Winston Churchill loved paraprosdokians, figures of speech in which the latter part of a sentence or phrase is surprising or unexpected.
- Where there’s a will, I want to be in it.
- The last thing I want to do is hurt you, but it’s still on my list.
- Since light travels faster than sound, some people appear bright until you hear them speak.
- If I agreed with you, we’d both be wrong.
- War does not determine who is right – only who is left.
- Knowledge is knowing a tomato is a fruit. Wisdom is not putting
it in a fruit salad.
- They begin the evening news with ‘Good Evening,’ then proceed to tell you why it isn’t.
- To steal ideas from one person is plagiarism. To steal from many is research.
- I thought I wanted a career. Turns out, I just wanted pay checks.
- In filling out an application, where it says, ‘In case of emergency, notify:’ I put “DOCTOR.”
- I didn’t say it was your fault, I said I was blaming you.
- Women will never be equal to men until they can walk down the street…with a bald head and a beer gut, and still think they are sexy.
- Behind every successful man is his woman. Behind the fall of a successful man is usually another woman.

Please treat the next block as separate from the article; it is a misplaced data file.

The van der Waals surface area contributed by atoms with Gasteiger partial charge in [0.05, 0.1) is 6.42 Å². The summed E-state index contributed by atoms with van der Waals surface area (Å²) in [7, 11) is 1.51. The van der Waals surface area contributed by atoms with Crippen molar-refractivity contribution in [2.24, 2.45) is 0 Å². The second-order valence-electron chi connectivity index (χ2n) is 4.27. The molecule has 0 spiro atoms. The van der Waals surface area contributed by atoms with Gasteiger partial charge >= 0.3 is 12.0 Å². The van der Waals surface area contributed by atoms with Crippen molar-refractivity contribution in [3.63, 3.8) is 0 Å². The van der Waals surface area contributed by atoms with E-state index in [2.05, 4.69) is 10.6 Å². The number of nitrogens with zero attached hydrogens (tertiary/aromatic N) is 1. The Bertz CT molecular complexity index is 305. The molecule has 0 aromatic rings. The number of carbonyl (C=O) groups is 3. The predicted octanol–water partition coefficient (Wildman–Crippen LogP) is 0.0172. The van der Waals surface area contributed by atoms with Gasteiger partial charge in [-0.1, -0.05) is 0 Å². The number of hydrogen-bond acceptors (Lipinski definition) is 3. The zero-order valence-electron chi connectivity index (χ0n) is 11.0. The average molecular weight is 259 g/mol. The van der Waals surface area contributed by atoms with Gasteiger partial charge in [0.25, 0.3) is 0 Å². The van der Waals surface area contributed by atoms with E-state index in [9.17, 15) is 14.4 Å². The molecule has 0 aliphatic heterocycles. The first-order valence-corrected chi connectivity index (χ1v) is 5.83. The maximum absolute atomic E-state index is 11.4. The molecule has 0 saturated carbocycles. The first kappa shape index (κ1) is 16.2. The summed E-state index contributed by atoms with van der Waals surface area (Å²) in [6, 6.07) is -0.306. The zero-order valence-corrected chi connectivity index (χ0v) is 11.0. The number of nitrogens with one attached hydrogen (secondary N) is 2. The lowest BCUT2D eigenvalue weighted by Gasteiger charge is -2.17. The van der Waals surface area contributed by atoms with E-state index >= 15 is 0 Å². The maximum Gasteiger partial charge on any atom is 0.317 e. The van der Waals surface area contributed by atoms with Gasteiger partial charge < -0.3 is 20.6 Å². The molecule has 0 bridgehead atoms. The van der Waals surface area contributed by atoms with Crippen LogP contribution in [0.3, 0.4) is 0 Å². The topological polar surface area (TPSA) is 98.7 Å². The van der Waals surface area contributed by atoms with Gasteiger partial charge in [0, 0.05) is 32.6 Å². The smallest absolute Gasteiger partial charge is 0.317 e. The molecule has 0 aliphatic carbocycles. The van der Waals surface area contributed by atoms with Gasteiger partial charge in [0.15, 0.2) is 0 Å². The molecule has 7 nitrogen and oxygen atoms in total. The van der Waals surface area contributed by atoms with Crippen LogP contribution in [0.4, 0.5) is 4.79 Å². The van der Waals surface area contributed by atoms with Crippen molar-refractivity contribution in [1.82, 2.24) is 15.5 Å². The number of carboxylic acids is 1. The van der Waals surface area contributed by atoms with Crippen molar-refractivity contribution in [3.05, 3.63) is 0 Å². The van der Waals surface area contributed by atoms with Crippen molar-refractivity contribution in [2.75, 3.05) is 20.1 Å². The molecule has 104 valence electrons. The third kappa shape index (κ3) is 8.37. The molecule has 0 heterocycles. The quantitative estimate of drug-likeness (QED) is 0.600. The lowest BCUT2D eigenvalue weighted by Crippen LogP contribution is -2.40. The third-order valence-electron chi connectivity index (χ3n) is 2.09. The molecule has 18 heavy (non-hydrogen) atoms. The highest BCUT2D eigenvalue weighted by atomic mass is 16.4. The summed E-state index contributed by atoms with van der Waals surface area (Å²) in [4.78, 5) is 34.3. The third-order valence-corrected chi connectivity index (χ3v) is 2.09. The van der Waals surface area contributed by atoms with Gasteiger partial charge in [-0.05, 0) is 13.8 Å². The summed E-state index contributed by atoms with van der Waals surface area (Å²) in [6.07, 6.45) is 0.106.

- A clear conscience is the sign of a fuzzy memory.
- You do not need a parachute to skydive. You only need a parachute to skydive twice.
- Money can’t buy happiness, but it sure makes misery easier to live with.
- There’s a fine line between cuddling and…holding someone down so they can’t get away.
- I used to be indecisive. Now I’m not so sure.
- You’re never too old to learn something stupid.
- To be sure of hitting the target, shoot first and call whatever you hit the target.
- Nostalgia isn’t what it used to be.
- Change is inevitable, except from a vending machine.
- Going to church doesn’t make you a Christian any more than standing in a garage makes you a car.
- I’m supposed to respect my elders, but now it’s getting harder and harder for me to find one.
Wow. That’s a new word for a fun literary turn. These are usually found in something witty from a play, a true Theatre Play, as in Noel Coward. Or Oscar Wilde, or in the earlier centuries, such as the 17th and 18th. *Sigh* It used to be an experience going to the theatre, yes? In any case, these excursions into wit are rarely found these days, at the least not in conversation.
Which by-the-way reminds me, whatever happened to Salons? Didn’t I harp on that sometime in the past?